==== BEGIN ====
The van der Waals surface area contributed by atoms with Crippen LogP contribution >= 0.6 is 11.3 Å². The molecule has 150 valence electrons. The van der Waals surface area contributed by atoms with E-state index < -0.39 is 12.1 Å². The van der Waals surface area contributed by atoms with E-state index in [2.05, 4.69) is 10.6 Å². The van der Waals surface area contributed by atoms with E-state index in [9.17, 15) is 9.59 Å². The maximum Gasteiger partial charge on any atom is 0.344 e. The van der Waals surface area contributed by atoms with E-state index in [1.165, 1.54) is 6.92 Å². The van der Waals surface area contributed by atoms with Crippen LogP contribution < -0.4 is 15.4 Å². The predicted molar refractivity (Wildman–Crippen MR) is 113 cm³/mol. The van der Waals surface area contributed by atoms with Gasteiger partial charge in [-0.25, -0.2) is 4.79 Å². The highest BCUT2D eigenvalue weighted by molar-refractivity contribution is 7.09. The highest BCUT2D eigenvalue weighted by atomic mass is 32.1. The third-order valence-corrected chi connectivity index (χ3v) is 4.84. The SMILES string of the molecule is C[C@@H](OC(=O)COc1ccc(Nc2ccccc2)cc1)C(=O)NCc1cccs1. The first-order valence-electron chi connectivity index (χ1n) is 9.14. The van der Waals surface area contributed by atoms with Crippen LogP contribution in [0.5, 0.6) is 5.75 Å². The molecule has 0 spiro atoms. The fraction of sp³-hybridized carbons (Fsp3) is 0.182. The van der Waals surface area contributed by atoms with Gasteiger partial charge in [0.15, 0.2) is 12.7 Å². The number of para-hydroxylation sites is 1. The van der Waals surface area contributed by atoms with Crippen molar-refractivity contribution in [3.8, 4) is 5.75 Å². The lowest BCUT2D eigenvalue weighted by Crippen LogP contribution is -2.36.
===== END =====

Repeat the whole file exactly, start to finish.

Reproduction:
The van der Waals surface area contributed by atoms with Crippen LogP contribution >= 0.6 is 11.3 Å². The molecule has 150 valence electrons. The van der Waals surface area contributed by atoms with E-state index < -0.39 is 12.1 Å². The van der Waals surface area contributed by atoms with E-state index in [2.05, 4.69) is 10.6 Å². The van der Waals surface area contributed by atoms with E-state index in [9.17, 15) is 9.59 Å². The maximum Gasteiger partial charge on any atom is 0.344 e. The van der Waals surface area contributed by atoms with E-state index in [1.165, 1.54) is 6.92 Å². The van der Waals surface area contributed by atoms with Crippen LogP contribution < -0.4 is 15.4 Å². The predicted molar refractivity (Wildman–Crippen MR) is 113 cm³/mol. The van der Waals surface area contributed by atoms with Gasteiger partial charge in [-0.25, -0.2) is 4.79 Å². The highest BCUT2D eigenvalue weighted by molar-refractivity contribution is 7.09. The highest BCUT2D eigenvalue weighted by atomic mass is 32.1. The third-order valence-corrected chi connectivity index (χ3v) is 4.84. The SMILES string of the molecule is C[C@@H](OC(=O)COc1ccc(Nc2ccccc2)cc1)C(=O)NCc1cccs1. The first-order valence-electron chi connectivity index (χ1n) is 9.14. The van der Waals surface area contributed by atoms with Crippen LogP contribution in [0.5, 0.6) is 5.75 Å². The molecule has 0 spiro atoms. The fraction of sp³-hybridized carbons (Fsp3) is 0.182. The van der Waals surface area contributed by atoms with Gasteiger partial charge in [0.15, 0.2) is 12.7 Å². The number of para-hydroxylation sites is 1. The van der Waals surface area contributed by atoms with Crippen molar-refractivity contribution in [3.8, 4) is 5.75 Å². The lowest BCUT2D eigenvalue weighted by Crippen LogP contribution is -2.36.